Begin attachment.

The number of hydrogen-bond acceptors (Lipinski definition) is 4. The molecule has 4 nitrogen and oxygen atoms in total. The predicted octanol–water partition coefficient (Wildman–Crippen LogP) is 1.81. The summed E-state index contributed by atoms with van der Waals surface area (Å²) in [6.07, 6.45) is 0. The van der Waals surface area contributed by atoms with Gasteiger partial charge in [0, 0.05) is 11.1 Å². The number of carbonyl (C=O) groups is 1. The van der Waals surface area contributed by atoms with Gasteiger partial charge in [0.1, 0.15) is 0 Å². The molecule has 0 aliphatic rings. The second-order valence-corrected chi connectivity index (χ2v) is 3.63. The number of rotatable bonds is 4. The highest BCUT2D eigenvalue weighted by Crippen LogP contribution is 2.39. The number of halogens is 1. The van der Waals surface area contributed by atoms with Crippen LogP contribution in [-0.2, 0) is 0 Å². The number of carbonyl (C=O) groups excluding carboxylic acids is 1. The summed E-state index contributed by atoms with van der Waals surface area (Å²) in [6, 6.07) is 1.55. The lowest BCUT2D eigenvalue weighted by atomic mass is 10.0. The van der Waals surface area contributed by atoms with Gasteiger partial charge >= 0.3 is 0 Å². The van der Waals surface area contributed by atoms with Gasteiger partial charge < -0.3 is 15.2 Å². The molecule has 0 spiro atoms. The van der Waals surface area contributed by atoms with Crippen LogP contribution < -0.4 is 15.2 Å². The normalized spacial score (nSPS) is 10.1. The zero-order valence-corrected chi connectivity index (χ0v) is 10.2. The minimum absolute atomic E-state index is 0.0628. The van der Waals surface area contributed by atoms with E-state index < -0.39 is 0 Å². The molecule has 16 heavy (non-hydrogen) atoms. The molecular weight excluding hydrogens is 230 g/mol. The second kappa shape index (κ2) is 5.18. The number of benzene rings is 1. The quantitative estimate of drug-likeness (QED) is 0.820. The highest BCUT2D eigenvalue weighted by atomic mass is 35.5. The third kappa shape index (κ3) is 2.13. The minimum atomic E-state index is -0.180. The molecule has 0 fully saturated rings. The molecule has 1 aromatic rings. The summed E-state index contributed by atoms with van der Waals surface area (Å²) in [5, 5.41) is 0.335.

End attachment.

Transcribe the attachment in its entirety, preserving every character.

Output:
The number of hydrogen-bond acceptors (Lipinski definition) is 4. The molecule has 4 nitrogen and oxygen atoms in total. The predicted octanol–water partition coefficient (Wildman–Crippen LogP) is 1.81. The summed E-state index contributed by atoms with van der Waals surface area (Å²) in [6.07, 6.45) is 0. The van der Waals surface area contributed by atoms with Gasteiger partial charge in [0, 0.05) is 11.1 Å². The number of carbonyl (C=O) groups is 1. The van der Waals surface area contributed by atoms with Gasteiger partial charge in [0.1, 0.15) is 0 Å². The molecule has 0 aliphatic rings. The second-order valence-corrected chi connectivity index (χ2v) is 3.63. The number of rotatable bonds is 4. The highest BCUT2D eigenvalue weighted by Crippen LogP contribution is 2.39. The number of halogens is 1. The van der Waals surface area contributed by atoms with Crippen LogP contribution in [-0.2, 0) is 0 Å². The number of carbonyl (C=O) groups excluding carboxylic acids is 1. The summed E-state index contributed by atoms with van der Waals surface area (Å²) in [6, 6.07) is 1.55. The lowest BCUT2D eigenvalue weighted by atomic mass is 10.0. The van der Waals surface area contributed by atoms with Gasteiger partial charge >= 0.3 is 0 Å². The van der Waals surface area contributed by atoms with Gasteiger partial charge < -0.3 is 15.2 Å². The molecule has 0 spiro atoms. The van der Waals surface area contributed by atoms with Crippen LogP contribution < -0.4 is 15.2 Å². The normalized spacial score (nSPS) is 10.1. The zero-order valence-corrected chi connectivity index (χ0v) is 10.2. The minimum absolute atomic E-state index is 0.0628. The van der Waals surface area contributed by atoms with E-state index < -0.39 is 0 Å². The molecule has 16 heavy (non-hydrogen) atoms. The molecular weight excluding hydrogens is 230 g/mol. The second kappa shape index (κ2) is 5.18. The number of benzene rings is 1. The quantitative estimate of drug-likeness (QED) is 0.820. The highest BCUT2D eigenvalue weighted by atomic mass is 35.5. The third kappa shape index (κ3) is 2.13. The minimum atomic E-state index is -0.180. The molecule has 0 fully saturated rings. The molecule has 1 aromatic rings. The summed E-state index contributed by atoms with van der Waals surface area (Å²) in [5, 5.41) is 0.335.